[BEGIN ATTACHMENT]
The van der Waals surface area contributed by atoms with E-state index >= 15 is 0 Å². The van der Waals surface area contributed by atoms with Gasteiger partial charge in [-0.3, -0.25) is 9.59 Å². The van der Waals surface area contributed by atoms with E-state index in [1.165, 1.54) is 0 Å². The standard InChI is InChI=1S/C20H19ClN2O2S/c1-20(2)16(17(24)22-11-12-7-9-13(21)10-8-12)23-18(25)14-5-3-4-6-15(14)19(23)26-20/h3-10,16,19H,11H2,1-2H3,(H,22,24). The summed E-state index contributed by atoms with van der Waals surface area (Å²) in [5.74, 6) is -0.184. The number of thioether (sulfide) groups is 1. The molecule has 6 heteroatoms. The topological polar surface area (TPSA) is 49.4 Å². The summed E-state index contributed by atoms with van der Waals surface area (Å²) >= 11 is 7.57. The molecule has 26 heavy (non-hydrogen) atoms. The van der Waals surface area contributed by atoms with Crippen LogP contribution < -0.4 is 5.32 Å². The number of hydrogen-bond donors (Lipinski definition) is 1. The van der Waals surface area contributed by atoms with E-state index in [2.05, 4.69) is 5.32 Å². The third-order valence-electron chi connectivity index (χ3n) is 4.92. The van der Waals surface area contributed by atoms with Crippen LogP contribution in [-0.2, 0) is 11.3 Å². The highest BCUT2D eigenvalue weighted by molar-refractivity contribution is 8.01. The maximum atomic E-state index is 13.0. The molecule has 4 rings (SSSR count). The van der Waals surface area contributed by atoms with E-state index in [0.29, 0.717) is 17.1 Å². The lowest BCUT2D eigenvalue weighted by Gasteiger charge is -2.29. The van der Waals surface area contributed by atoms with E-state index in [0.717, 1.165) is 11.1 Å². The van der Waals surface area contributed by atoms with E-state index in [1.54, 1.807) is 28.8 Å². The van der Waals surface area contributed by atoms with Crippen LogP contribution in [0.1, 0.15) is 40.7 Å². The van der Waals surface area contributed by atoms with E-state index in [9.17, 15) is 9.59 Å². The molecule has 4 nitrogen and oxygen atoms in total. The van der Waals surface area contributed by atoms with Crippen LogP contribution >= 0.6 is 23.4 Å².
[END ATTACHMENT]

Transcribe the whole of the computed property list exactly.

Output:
The van der Waals surface area contributed by atoms with E-state index >= 15 is 0 Å². The van der Waals surface area contributed by atoms with Gasteiger partial charge in [-0.3, -0.25) is 9.59 Å². The van der Waals surface area contributed by atoms with E-state index in [1.165, 1.54) is 0 Å². The standard InChI is InChI=1S/C20H19ClN2O2S/c1-20(2)16(17(24)22-11-12-7-9-13(21)10-8-12)23-18(25)14-5-3-4-6-15(14)19(23)26-20/h3-10,16,19H,11H2,1-2H3,(H,22,24). The summed E-state index contributed by atoms with van der Waals surface area (Å²) in [5.74, 6) is -0.184. The number of thioether (sulfide) groups is 1. The molecule has 6 heteroatoms. The topological polar surface area (TPSA) is 49.4 Å². The summed E-state index contributed by atoms with van der Waals surface area (Å²) >= 11 is 7.57. The molecule has 26 heavy (non-hydrogen) atoms. The van der Waals surface area contributed by atoms with Crippen LogP contribution < -0.4 is 5.32 Å². The number of hydrogen-bond donors (Lipinski definition) is 1. The van der Waals surface area contributed by atoms with E-state index in [2.05, 4.69) is 5.32 Å². The third-order valence-electron chi connectivity index (χ3n) is 4.92. The van der Waals surface area contributed by atoms with Crippen LogP contribution in [-0.2, 0) is 11.3 Å². The highest BCUT2D eigenvalue weighted by molar-refractivity contribution is 8.01. The maximum atomic E-state index is 13.0. The molecule has 4 rings (SSSR count). The van der Waals surface area contributed by atoms with E-state index in [0.29, 0.717) is 17.1 Å². The lowest BCUT2D eigenvalue weighted by Gasteiger charge is -2.29. The van der Waals surface area contributed by atoms with E-state index in [0.717, 1.165) is 11.1 Å². The van der Waals surface area contributed by atoms with E-state index in [1.54, 1.807) is 28.8 Å². The van der Waals surface area contributed by atoms with Crippen LogP contribution in [0.1, 0.15) is 40.7 Å². The van der Waals surface area contributed by atoms with E-state index in [9.17, 15) is 9.59 Å². The molecule has 4 nitrogen and oxygen atoms in total. The van der Waals surface area contributed by atoms with Crippen LogP contribution >= 0.6 is 23.4 Å².